Neville Goddard 1954
As you have heard, this morning's subject is "Awakened Imagination". It is my theme for the entire series of
nineteen lectures. Everything is geared towards the awakening of the imagination. I doubt if there is any
subject on which clear thinking is more rare than the imagination. The word itself is made to serve all kinds of
ideas. many of them directly opposed to one another. But here this morning I hope to convince you that this is
the redeeming power in man. This is the power spoken of in the Bible as the Second Man. "the Lord from
This is the same power personified for us as a man called Christ Jesus.
In the ancient text it was called Jacob, and there are numberless names in the Bible all leading up and
culminating in the grand flower called Christ Jesus.
It may startle you to identify the central figure of the Gospels as human imagination, but I am quite sure before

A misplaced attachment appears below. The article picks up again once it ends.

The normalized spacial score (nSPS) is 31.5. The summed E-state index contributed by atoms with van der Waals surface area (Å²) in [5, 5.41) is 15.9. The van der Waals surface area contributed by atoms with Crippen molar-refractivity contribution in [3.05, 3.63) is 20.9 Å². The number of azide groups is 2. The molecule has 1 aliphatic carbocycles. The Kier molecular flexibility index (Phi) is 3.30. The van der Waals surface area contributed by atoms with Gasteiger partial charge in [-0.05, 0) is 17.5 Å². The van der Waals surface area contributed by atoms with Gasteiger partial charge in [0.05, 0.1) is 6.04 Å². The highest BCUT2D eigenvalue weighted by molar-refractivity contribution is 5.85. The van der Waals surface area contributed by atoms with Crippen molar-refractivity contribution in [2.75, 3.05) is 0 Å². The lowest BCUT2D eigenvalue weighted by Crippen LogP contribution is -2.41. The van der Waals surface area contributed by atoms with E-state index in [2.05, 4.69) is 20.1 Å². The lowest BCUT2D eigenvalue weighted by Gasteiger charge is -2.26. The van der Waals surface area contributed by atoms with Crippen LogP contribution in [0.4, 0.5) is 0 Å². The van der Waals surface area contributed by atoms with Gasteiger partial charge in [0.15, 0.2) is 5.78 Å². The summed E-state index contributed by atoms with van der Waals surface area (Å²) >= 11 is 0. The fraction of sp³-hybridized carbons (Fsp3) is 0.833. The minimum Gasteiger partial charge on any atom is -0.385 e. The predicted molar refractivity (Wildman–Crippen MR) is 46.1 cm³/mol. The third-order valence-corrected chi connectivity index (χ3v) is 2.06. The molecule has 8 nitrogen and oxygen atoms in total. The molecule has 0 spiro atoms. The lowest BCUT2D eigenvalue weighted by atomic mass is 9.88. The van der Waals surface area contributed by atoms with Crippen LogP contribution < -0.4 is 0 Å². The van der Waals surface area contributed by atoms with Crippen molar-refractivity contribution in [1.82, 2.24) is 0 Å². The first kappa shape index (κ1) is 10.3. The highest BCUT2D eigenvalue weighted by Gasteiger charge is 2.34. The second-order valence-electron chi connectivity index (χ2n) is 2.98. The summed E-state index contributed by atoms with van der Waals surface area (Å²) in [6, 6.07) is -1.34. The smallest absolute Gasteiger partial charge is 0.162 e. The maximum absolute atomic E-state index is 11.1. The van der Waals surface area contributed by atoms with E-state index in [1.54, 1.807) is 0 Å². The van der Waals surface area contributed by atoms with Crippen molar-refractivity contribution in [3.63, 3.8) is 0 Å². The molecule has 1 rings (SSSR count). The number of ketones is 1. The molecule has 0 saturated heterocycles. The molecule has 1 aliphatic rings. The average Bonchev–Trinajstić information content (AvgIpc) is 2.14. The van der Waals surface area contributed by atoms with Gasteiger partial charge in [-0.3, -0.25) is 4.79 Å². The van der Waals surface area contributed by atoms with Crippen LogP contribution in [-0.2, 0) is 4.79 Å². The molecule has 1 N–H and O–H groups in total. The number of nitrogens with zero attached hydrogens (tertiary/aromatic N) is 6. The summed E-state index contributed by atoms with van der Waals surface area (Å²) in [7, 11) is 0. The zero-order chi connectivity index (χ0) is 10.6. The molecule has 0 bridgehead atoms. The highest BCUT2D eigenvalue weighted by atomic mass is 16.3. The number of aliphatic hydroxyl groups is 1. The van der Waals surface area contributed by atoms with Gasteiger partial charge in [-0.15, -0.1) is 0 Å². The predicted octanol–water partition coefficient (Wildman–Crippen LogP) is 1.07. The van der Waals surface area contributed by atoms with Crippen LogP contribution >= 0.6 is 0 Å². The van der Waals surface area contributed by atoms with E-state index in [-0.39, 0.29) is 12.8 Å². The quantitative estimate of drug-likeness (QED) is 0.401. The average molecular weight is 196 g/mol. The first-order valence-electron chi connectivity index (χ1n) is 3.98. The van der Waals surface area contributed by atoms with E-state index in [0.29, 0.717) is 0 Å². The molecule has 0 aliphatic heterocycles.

the series is over, you will be convinced that this what the ancients intended that we should know, but man
has misread the Gospels as history and biography and cosmology, and so completely has gone asleep as to
the power within himself.
Now this morning I have brought you the means by which this mighty power in us may be awakened. I call it
the art of revision. I take my day and I review it in my mind's eye. I start with the first incident in the morning.
I go through the day; when I come to any scene in my unfolding day that displeased me, or if it didn't
displease me if it was not as perfect as I thought it could have been, I stop right there and I revise it. I
re-write it, and after I have re-written it so that it conforms to the ideal I wished I had experienced, then I
experience that in my imagination as though I had experienced it in the flesh. I do it over and over until it takes
on the tone of reality, and experience convinces me that that moment that I have revised and relived will not
recede into my past. It will advance into my future to confront me as I have revised it. If I do not